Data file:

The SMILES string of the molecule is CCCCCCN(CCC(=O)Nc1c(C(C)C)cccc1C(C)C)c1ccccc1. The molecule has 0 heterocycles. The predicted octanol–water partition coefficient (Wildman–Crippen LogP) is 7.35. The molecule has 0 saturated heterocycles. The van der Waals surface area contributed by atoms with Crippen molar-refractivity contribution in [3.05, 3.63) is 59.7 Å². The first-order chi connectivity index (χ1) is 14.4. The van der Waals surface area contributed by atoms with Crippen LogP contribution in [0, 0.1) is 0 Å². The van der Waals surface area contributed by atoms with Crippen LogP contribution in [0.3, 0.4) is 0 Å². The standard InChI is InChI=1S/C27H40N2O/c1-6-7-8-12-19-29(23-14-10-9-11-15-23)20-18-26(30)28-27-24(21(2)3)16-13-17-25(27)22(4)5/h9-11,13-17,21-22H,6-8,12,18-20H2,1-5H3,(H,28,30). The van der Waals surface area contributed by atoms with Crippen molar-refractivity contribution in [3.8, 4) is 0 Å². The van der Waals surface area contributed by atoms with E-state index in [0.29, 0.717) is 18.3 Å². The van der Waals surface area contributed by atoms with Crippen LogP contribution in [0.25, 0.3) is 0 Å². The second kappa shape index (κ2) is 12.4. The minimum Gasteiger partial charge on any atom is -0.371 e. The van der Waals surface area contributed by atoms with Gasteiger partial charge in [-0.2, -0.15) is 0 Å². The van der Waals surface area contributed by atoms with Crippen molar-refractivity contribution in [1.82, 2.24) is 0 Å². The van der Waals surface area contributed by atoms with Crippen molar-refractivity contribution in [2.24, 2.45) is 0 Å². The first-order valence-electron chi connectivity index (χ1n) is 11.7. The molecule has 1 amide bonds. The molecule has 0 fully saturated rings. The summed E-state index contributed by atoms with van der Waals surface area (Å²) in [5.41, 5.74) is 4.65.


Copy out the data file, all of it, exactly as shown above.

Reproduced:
The SMILES string of the molecule is CCCCCCN(CCC(=O)Nc1c(C(C)C)cccc1C(C)C)c1ccccc1. The molecule has 0 heterocycles. The predicted octanol–water partition coefficient (Wildman–Crippen LogP) is 7.35. The molecule has 0 saturated heterocycles. The van der Waals surface area contributed by atoms with Crippen molar-refractivity contribution in [3.05, 3.63) is 59.7 Å². The first-order chi connectivity index (χ1) is 14.4. The van der Waals surface area contributed by atoms with Crippen LogP contribution in [0, 0.1) is 0 Å². The van der Waals surface area contributed by atoms with Crippen LogP contribution in [0.3, 0.4) is 0 Å². The standard InChI is InChI=1S/C27H40N2O/c1-6-7-8-12-19-29(23-14-10-9-11-15-23)20-18-26(30)28-27-24(21(2)3)16-13-17-25(27)22(4)5/h9-11,13-17,21-22H,6-8,12,18-20H2,1-5H3,(H,28,30). The van der Waals surface area contributed by atoms with Crippen molar-refractivity contribution in [3.8, 4) is 0 Å². The van der Waals surface area contributed by atoms with E-state index in [0.29, 0.717) is 18.3 Å². The van der Waals surface area contributed by atoms with Crippen LogP contribution in [0.25, 0.3) is 0 Å². The second kappa shape index (κ2) is 12.4. The minimum Gasteiger partial charge on any atom is -0.371 e. The van der Waals surface area contributed by atoms with Gasteiger partial charge in [-0.2, -0.15) is 0 Å². The van der Waals surface area contributed by atoms with Crippen molar-refractivity contribution in [1.82, 2.24) is 0 Å². The van der Waals surface area contributed by atoms with Crippen molar-refractivity contribution in [2.24, 2.45) is 0 Å². The first-order valence-electron chi connectivity index (χ1n) is 11.7. The molecule has 1 amide bonds. The molecule has 0 fully saturated rings. The summed E-state index contributed by atoms with van der Waals surface area (Å²) in [5.41, 5.74) is 4.65.